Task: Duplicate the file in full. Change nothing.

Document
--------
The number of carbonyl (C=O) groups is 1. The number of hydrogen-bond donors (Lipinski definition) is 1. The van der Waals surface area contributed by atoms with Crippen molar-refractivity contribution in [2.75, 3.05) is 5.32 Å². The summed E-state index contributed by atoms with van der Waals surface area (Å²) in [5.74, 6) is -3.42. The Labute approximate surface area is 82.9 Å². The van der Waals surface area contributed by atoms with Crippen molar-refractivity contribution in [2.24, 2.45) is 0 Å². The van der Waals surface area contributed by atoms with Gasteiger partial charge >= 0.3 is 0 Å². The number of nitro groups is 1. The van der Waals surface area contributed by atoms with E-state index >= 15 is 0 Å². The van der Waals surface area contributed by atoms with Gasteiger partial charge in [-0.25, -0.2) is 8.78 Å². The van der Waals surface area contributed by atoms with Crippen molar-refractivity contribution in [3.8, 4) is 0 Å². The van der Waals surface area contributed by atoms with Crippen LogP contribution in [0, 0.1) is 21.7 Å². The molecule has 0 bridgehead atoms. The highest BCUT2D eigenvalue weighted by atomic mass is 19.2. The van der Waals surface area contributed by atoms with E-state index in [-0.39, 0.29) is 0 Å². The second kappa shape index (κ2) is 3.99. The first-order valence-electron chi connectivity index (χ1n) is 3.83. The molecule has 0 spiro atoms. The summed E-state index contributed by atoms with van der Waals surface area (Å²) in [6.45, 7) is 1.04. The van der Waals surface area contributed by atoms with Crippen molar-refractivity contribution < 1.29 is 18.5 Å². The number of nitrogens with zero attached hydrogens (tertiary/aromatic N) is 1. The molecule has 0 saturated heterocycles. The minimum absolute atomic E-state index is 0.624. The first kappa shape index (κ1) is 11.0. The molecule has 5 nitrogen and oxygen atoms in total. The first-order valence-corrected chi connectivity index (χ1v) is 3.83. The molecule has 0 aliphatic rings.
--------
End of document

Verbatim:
The number of carbonyl (C=O) groups is 1. The number of hydrogen-bond donors (Lipinski definition) is 1. The van der Waals surface area contributed by atoms with Crippen molar-refractivity contribution in [2.75, 3.05) is 5.32 Å². The summed E-state index contributed by atoms with van der Waals surface area (Å²) in [5.74, 6) is -3.42. The Labute approximate surface area is 82.9 Å². The van der Waals surface area contributed by atoms with Crippen molar-refractivity contribution in [2.24, 2.45) is 0 Å². The van der Waals surface area contributed by atoms with Gasteiger partial charge >= 0.3 is 0 Å². The number of nitro groups is 1. The van der Waals surface area contributed by atoms with E-state index >= 15 is 0 Å². The van der Waals surface area contributed by atoms with Gasteiger partial charge in [-0.25, -0.2) is 8.78 Å². The van der Waals surface area contributed by atoms with Crippen molar-refractivity contribution in [3.8, 4) is 0 Å². The van der Waals surface area contributed by atoms with Crippen LogP contribution in [0, 0.1) is 21.7 Å². The molecule has 0 bridgehead atoms. The highest BCUT2D eigenvalue weighted by atomic mass is 19.2. The van der Waals surface area contributed by atoms with E-state index in [-0.39, 0.29) is 0 Å². The second kappa shape index (κ2) is 3.99. The first-order valence-electron chi connectivity index (χ1n) is 3.83. The molecule has 0 spiro atoms. The summed E-state index contributed by atoms with van der Waals surface area (Å²) in [6.45, 7) is 1.04. The van der Waals surface area contributed by atoms with Crippen molar-refractivity contribution < 1.29 is 18.5 Å². The number of nitrogens with zero attached hydrogens (tertiary/aromatic N) is 1. The molecule has 0 saturated heterocycles. The minimum absolute atomic E-state index is 0.624. The first kappa shape index (κ1) is 11.0. The molecule has 5 nitrogen and oxygen atoms in total. The first-order valence-corrected chi connectivity index (χ1v) is 3.83. The molecule has 0 aliphatic rings.